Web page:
Published: Sun, July 28, 2019
Worldwide | By Lisa Hogan

US Signs Immigration Deal With Guatemala to Put 'Smugglers Out of Business'

US Signs Immigration Deal With Guatemala to Put 'Smugglers Out of Business'

"The Trump administration must abandon this cruel and illegal plan", Amnesty's director for the Americas, Charanya Krishnaswami, said in a statement.

The concept of a "third safe country" comes from the United Nations' 1951 Refugee Convention, which defines a refugee as an "individual who is unable or unwilling to return due to a well-founded fear of persecution based on his or her race, religion, nationality, political opinion, or membership in a particular social group".

Central Americans arriving in caravans at the USA southern border have overwhelmed the American system for those seeking asylum, most specifically Salvadorans and Hondurans.

The new deal with Guatemala will not effect Guatemalans themselves who flee north.

The agreement will last for two years and its implementation will be reviewed every three months, the Guatemalan government said.

The agreement would require migrants, including Salvadorans and Hondurans, who cross into Guatemala on their way to the apply for protections in Guatemala instead of at the USA border. Congresswoman Norma Torres said "the Guatemalan government has chosen to defy the will of its own people to curry favor with the Trump administration" and called the move an "an insult to common sense". "If they do instead, in the hands of smugglers, make the journey all the way to the US border, [they would] be removable back to Guatemala".

U.S. President Donald Trump speaks in the Oval Office of the White House in Washington, U.S., July 26, 2019.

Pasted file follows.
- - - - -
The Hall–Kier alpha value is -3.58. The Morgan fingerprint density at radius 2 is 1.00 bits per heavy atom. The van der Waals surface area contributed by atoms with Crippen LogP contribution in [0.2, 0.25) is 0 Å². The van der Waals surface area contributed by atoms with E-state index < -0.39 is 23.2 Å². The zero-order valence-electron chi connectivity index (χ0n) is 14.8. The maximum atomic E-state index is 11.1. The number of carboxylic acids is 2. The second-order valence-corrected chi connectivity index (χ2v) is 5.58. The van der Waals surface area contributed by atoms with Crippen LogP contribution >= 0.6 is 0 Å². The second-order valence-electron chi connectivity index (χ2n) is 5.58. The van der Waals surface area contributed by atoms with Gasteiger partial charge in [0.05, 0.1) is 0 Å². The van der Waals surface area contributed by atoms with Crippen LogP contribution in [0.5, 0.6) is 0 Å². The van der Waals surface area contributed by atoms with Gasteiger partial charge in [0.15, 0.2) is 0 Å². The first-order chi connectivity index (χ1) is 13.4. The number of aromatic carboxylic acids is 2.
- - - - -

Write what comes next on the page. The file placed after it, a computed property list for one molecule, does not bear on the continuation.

According to US President Donald Trump, the agreement would allow migrants "easier access" to work on US farms and ranches, Reuters reported.

McAleenan said the agreement will increase the integrity of the US asylum process, keep smugglers out of the process, and help those who have legitimate asylum claims to file them sooner. "These are bad people". And that's where they should make that claim'.

Last week a deal fell through with Guatemala's President Jimmy Morales. But Guatemala's Constitutional Court blocked the Guatemalan President from signing the agreement.

In response, Trump threatened Guatemala in a tweet on Tuesday. And, just like that, there is now a deal.

"It's risky to label an entire country as unsafe".

Until then, Hirono said the USA should not make the lives of migrants more hard than they already are. Guatemalan nationals living overseas sent back $9.5 billion (£7.4bn; €8.2bn) in 2018 - 12% of the country's GDP, according to the World Bank.

While the U.S. side has referred to the deal as a "third safe country" agreement, the government of Guatemalan President Jimmy Morales has refrained from calling it as such. Anyone failing to do so would be sent back to Guatemala.

Department of Homeland Security officials said they expected the agreement to be ratified in Guatemala and would begin implementing it sometime in August. It does not call the agreement "safe third country", but "Co-operation Agreement for the Assessment of Protection Requests".

A migration pact with the United States drew sharply mixed reactions in Guatemala on Saturday, as business groups welcomed it for helping avoid U.S. punitive measures while rights groups called it "cruel and illegal".

Claudia Samayoa, the founder and director of Udefegua, a human rights group in Guatemala, called the agreement "illegal", saying Guatemala did not meet the conditions required for a "third safety country" under worldwide law.

But critics said that the law clearly requires the "safe third" country to be a truly safe place where migrants will not be in danger. Critics insisted that Guatemala meets neither requirement.

As Refugees International has previously stated, Guatemala is in no way safe for refugees and asylum seekers, and all the strong-arming in the world won't make it so.

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